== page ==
Sometimes it is necessary to step back and away from the practice of the practice to see more clearly the why and what to do (and what not to do) of the craft. Here are some thoughts on the business of the art.
Life of the Daily Adequate -- I would say that the course I've followed in my life has consisted of a wrestling match between the daily adequate and what makes the daily adequate completely inadequate as a way of living.
The Midwife's Magic Towel -- For me, aside from the fact that women can bear children and men can't, the differences assigned to men and women all have a cultural origin. And for Americans, this means that gender and all its associated behavioral duties come tailored by a capitalist regime interested in profit.
Doing the Dramaturg -- Yes, the playwright still "owns" the play, but it is so much better if, during the production process, he can let the play, now fully staffed and provisioned, own him, and that everything that he had thought set and cemented had now slipped its moorings and was available for a fresh report.
Rage Rage... -- Perhaps it is art's nature to heal -- but during these meltdown days, I think healing -- useful, purgative, truthful healing -- will only come from rage, honest moral rage at the stupidities, lies, and fuckings-over of the princes in power.
The Curse of the Stage Manager -- My father once said to me that he has always enjoyed handling paper -- (re)arranging it, cataloging it, organizing it. I pointed my finger at him and exclaimed, "So that explains it!" Because I, too, have that same invasive inclination, and I find it such a curse -- call it the Curse of the Stage Manager.
The Theatre of Edward L. Bernays -- The most influential theatre artist of the 20th century was public relations guru Edward L. Bernays, forms of theatrical manipulation far outstripped the influence of any other artist or artistic production, both in breadth (the millions of people) and depth (how we are all, in America, to one degree or another, a mass citizen of a mass culture).
In the Small Hours -- I could say that I make my schedules, but in truth, as is the case with every conscientious drone, the schedules make the person.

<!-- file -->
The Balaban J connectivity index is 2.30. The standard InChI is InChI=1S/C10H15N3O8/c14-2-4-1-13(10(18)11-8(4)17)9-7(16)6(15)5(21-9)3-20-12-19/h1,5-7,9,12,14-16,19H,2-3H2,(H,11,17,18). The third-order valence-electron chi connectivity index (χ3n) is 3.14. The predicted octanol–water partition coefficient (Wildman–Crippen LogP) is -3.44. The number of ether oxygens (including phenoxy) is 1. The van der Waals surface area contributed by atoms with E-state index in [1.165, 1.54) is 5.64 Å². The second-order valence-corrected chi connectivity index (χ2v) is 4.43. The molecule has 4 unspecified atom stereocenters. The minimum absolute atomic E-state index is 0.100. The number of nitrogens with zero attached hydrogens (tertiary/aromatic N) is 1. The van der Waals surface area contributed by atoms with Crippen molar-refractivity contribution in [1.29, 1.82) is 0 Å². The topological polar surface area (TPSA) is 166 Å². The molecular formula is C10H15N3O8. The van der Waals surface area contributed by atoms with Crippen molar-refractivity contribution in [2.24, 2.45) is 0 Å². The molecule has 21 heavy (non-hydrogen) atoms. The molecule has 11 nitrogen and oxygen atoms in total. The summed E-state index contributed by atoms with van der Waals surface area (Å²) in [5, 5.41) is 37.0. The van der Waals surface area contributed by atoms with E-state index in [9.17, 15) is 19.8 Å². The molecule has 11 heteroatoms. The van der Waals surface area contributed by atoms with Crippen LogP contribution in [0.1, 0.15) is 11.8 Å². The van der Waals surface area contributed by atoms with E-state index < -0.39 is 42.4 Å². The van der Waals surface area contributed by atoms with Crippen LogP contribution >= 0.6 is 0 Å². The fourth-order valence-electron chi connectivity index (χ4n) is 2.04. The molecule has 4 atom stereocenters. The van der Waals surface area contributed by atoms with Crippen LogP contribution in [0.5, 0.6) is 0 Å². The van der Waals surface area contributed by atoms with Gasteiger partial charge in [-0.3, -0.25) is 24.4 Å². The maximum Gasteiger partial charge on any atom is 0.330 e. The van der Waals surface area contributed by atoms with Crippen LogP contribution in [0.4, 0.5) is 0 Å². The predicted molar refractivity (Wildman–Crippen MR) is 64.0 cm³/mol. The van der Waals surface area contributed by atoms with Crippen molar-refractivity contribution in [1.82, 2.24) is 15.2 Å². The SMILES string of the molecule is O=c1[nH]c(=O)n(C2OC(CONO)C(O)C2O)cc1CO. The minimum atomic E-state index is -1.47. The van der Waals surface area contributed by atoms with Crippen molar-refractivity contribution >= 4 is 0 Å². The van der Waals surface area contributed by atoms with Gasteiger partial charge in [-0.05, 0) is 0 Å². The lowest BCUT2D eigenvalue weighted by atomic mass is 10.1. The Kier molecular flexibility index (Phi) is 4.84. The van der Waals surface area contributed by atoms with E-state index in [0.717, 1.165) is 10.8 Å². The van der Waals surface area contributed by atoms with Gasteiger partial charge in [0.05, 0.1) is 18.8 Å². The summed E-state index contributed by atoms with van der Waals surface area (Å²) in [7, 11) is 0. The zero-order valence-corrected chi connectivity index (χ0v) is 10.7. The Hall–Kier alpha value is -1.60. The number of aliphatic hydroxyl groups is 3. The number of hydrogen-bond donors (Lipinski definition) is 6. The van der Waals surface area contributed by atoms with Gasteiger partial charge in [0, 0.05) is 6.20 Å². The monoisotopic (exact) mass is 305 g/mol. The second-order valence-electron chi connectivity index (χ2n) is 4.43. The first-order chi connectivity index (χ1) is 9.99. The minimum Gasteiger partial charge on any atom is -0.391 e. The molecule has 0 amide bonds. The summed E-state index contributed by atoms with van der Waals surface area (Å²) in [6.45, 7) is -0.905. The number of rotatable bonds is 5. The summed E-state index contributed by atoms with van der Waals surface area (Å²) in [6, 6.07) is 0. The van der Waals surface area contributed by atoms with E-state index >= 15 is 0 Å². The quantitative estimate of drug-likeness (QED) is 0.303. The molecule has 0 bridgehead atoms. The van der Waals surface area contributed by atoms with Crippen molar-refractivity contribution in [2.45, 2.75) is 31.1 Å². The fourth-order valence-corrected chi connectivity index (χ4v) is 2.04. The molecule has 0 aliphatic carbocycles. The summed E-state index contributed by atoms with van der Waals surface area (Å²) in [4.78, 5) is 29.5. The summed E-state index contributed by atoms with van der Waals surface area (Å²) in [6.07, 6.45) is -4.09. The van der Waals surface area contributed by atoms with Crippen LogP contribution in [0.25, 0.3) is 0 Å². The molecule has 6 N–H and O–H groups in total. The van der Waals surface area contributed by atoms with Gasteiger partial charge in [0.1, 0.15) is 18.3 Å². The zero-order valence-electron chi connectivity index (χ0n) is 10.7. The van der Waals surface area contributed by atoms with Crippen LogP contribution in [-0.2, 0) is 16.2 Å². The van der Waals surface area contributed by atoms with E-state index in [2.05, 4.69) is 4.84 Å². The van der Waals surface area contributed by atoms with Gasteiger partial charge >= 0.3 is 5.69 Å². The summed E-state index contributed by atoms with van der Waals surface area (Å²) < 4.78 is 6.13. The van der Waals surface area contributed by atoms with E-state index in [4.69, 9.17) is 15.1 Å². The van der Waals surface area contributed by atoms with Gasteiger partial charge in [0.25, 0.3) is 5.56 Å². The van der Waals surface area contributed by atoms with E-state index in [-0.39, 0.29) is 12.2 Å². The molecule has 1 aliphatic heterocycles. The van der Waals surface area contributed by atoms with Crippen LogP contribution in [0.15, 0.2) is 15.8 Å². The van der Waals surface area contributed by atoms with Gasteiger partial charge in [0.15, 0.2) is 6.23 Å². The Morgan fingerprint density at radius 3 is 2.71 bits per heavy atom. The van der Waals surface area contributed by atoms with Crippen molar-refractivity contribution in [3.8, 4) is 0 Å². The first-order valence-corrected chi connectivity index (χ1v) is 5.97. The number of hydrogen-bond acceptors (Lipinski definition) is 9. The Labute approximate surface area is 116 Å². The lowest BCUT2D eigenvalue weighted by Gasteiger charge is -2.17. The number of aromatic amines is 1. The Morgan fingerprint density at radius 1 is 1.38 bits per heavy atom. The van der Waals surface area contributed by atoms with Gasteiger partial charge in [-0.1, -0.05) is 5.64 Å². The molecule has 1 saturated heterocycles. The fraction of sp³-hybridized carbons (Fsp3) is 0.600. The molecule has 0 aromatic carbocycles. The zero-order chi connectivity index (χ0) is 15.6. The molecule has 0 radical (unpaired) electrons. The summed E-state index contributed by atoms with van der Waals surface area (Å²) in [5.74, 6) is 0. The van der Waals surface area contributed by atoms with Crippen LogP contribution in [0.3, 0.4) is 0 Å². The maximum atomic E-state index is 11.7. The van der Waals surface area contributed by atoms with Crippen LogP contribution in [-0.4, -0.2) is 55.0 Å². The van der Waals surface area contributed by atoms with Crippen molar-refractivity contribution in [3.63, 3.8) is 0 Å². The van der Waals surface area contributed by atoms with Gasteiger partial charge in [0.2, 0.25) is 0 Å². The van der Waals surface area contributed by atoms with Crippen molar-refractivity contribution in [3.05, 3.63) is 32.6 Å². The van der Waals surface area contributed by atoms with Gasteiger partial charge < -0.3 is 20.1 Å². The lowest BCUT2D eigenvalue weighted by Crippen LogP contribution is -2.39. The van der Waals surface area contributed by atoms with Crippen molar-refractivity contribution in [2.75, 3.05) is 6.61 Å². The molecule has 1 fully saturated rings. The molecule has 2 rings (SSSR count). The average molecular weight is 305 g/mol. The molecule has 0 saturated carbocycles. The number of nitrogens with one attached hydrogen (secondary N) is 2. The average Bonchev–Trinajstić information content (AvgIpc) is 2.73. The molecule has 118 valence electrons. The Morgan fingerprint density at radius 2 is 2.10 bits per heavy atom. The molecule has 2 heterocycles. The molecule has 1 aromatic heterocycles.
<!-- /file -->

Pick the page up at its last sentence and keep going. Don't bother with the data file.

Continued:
In The Macho Zone -- The Macho Zone is a dream, where time and space lose formal shape and all certainties die a welcome death and we are released from the death-grip of a principled life into what can only be called the comfort of having and expecting nothing, otherwise known as grace.
Dogme(fill in the year) -- Dogme95's effort to "force the truth out of [the] characters and setting" was another way of saying this: abjure the tricks of the trade in favor of as unmediated a presentation as possible of the tectonics between the text and subtext of the characters' struggles to make sense of the yet-to-be-sensed. My Dogme(fill in the year) would say the same.
Eros on the Escalator -- Drama -- theatre -- can happen -- often happens best -- in the oddest venues.
On Acting -- All of them hover around the flame, hoping in the same motion to finesse the light and avoid incineration. Why do they do it? Like most things in life, it depends.
Dance -- At the age of 29 I decided to become a dancer. What was I thinking of?"
Raising Consciousness -- A recent discussion on a playwrights' listserv focused on whether plays should or should try to "raise consciousness." I thought they assumed too much when they assumed that people had a consciousness to be raised.
Art in 2008 -- Part of special issue in Scene4 where writers reflected upon the state of art in the coming year.
By Design -- My career as a playwright (and I mean "career" as a mash-up of both its meanings: a "course of continued progress" in "a headlong manner") is to design a theatre to be performed in the built environment of a theatre that, at one and the same time, mimics and dissolves and repatriates the designed theatre of a human's being.
Politics Is An Egg The Theatre Cannot Hatch -- I am in a state of dismal about theatre. It is called "The Coast of Utopia." Part I.
Art v. Commerce -- Apparently, the directors of the O'Neill Playwrights Conference put out the proposition that the Conference might want a share of a play's future earnings (I read that the phrase "in perpetuity" was used) if that play goes on to have future earnings. I didn't feel that what the Conference broached was an entirely bad idea: making money off the work that it does? What's wrong with that?